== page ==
Muslim Minorities and the Consolidation of Trinamool in West Bengal By Maidul Islam
SOAS South Asia Institute Scholars on the Indian Elections 2019
West Bengal has a substantial Muslim population: 27.1% according to the 2011 Census of India. Three primary issues are relevant for Muslim minorities in India: (1) Identity (Freedom to practice religion, religious cultural festivals, management of minority institutions etc.), (2) Security (immunity from communal conflicts), and (3) Equity (income, education, employment, health, access to public goods etc.). In November 2006, the Sachar Report showed a dismal picture of the socio-economic conditions of Muslims in West Bengal. The Muslims in Bengal were primarily lagging in education and government jobs. Although the issues of identity and security of Muslims were addressed, the question of equity was ignored in Bengal. In late 2009, the Ranganath Misra Commission Report (initially prepared in 2007) was tabled in the Indian parliament that recommended 10% reservation of seats for Backward Muslims in non-minority educational institutions, and 10% reservation for Backward Muslims in government jobs. West Bengal was the only state to have implemented the Misra Commission recommendation in 2010 when the Left Front government was in power.
In the last few years, the Trinamool-led state government in Bengal has further facilitated that implementation by including more backward castes from both the Hindu and the Muslim communities in the state OBC lists. Thus, the Trinamool led government expanded the OBC-A list (More Backward category having 10% reservation in higher education and jobs) and OBC-B list (Backward class having 7% reservation in higher education and employment). In 2004-05, only 9 Muslim groups were constituting just 2.4% of the total Muslim population in Bengal, who found a place in the state OBC list. By 2017, out of 174 OBC castes, 115 Muslim groups comprising of 90% of the total Muslim population in the state have been enlisted in either OBC-A or OBC-B category. Both OBC-A and OBC-B categories are only meant for reservation for backward castes among both Muslims and Hindus. Upper castes among both Hindus and Muslims cannot avail this opportunity. This expansion of state OBC lists has undoubtedly increased the educational and job opportunities for significant sections of the Muslims. There is a slow and steady improvement of Muslim representation in state government jobs under the Trinamool regime. In the 2006 Sachar Report, the Muslims constitute an average of 3.4% while the staff census report of West Bengal (2016) shows that Muslims now constitute 5.73% of total state government employees, an increase of over 2.3% in one decade.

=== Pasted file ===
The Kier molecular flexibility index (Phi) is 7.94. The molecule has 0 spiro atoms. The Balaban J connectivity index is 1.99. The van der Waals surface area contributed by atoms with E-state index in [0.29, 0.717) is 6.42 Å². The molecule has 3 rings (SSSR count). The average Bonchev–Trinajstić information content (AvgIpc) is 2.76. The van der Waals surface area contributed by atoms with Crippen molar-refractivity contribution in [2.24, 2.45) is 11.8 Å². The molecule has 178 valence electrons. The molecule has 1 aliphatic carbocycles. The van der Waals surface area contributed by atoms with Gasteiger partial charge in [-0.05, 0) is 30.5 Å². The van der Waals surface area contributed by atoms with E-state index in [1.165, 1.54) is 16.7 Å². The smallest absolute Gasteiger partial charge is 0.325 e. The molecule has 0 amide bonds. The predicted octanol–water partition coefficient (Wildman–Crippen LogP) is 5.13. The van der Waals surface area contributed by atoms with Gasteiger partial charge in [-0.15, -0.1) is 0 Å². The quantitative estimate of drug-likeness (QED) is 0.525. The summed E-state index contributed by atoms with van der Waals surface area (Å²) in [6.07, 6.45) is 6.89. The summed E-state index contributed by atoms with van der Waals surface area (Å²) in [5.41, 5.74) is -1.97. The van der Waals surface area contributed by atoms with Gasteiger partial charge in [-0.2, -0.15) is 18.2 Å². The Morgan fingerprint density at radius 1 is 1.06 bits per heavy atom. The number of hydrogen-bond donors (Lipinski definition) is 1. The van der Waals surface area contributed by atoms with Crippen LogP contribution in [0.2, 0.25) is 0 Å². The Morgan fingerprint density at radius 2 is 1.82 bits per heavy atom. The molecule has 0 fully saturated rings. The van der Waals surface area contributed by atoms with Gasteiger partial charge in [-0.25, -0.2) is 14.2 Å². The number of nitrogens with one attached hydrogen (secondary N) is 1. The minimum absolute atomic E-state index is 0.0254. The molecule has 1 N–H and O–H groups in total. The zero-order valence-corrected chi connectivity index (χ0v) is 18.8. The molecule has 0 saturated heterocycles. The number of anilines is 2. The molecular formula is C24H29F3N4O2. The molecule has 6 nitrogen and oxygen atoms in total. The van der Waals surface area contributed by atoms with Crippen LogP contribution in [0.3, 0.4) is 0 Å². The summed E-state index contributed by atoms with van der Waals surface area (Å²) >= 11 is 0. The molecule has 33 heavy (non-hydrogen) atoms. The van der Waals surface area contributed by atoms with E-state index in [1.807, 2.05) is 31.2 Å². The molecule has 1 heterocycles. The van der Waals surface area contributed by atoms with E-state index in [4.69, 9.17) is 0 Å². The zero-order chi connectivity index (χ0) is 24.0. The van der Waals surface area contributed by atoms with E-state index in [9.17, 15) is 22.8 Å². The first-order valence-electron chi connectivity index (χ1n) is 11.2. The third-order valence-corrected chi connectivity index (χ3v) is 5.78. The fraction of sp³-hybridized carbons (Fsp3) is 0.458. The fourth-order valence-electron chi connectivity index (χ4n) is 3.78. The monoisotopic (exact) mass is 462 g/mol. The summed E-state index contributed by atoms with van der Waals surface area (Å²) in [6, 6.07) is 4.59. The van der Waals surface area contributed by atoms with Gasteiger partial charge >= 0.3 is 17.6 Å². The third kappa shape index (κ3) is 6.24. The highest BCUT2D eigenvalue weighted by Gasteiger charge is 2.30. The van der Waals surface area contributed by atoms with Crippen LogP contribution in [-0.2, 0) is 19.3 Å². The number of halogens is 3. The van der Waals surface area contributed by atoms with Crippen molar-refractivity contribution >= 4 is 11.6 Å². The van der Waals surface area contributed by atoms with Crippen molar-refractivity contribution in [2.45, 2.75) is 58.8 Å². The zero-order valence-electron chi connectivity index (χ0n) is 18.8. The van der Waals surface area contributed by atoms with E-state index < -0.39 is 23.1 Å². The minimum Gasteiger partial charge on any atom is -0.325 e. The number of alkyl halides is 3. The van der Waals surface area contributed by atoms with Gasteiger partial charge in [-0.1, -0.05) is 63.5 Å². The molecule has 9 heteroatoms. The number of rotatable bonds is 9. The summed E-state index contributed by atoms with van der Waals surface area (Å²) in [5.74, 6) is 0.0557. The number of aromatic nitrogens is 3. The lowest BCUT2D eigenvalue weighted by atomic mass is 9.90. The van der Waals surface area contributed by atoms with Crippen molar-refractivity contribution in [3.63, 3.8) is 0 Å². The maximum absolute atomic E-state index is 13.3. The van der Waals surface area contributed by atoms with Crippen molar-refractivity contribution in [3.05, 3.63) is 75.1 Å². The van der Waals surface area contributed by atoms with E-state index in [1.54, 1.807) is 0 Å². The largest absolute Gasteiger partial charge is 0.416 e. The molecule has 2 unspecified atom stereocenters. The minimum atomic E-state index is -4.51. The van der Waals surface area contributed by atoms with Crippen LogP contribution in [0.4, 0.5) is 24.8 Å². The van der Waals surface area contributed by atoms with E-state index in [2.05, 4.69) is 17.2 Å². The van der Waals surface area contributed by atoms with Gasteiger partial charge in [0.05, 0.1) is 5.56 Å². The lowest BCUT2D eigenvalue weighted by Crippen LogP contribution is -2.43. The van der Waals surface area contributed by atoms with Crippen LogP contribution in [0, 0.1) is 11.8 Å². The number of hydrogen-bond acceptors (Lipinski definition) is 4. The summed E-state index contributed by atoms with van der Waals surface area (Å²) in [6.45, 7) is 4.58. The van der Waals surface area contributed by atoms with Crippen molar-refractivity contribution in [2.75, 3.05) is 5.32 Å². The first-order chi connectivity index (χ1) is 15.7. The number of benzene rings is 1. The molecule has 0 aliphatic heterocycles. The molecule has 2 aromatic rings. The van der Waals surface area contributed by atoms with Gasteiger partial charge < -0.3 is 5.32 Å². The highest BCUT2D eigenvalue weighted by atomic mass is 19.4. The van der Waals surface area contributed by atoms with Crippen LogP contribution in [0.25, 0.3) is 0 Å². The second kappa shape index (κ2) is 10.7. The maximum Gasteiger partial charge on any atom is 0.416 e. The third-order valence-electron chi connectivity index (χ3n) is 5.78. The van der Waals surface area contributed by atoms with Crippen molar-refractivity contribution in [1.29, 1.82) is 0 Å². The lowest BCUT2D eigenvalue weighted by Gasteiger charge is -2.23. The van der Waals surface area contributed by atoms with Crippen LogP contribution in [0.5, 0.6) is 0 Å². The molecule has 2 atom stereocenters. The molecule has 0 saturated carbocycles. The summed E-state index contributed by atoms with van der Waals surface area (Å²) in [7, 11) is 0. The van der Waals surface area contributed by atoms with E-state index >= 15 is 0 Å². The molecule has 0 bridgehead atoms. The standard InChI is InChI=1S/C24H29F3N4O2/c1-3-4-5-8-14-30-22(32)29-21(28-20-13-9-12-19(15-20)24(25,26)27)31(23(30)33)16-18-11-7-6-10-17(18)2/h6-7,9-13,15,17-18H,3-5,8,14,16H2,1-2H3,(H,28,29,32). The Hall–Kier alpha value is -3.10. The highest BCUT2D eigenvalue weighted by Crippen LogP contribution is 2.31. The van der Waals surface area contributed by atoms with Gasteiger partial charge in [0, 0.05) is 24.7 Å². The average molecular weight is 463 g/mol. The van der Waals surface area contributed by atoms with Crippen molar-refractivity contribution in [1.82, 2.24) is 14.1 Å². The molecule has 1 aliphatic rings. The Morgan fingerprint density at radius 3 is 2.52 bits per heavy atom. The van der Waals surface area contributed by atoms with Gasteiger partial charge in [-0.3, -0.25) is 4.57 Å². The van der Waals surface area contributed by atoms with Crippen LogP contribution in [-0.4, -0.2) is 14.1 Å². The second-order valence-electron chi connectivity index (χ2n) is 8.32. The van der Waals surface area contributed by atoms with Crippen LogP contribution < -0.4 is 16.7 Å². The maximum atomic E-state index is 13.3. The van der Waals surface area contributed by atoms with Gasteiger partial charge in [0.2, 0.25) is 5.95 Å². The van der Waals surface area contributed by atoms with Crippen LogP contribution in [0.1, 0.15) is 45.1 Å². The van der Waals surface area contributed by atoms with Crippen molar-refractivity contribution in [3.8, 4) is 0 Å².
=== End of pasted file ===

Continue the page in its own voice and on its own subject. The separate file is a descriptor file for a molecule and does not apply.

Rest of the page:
Along with the relatively peaceful environment of communal harmony in the state, there has also been targeted welfare policies of the Trinamool led government towards the poor and the agricultural sector whose members are none other than significant sections of Dalits, Adivasis and Muslims in Bengal. The political representation of Muslims has also gone up at the ministerial level in the state. As a result, the minority factor behind Trinamool’s consolidation in the state cannot be denied. The trend of increasing support of the Muslims for Trinamool can be noticed in the last decade. According to the CSDS post-poll survey data of 2016, the Trinamool has been able to increase its support among the Muslims from 22% in 2006, 35% in 2011, 40% in 2014 and 51% in 2016. In the ongoing Lok Sabha elections in Bengal, this support of the Muslims for the Trinamool might further increase.
Author: Maidul Islam is Assistant Professor of Political Science at the Centre for Studies in Social Sciences, Calcutta, India and is the author of Indian Muslim(s) after Liberalization (2019) and Limits of Islamism: Jamaat-e-Islami in Contemporary India and Bangladesh (2015).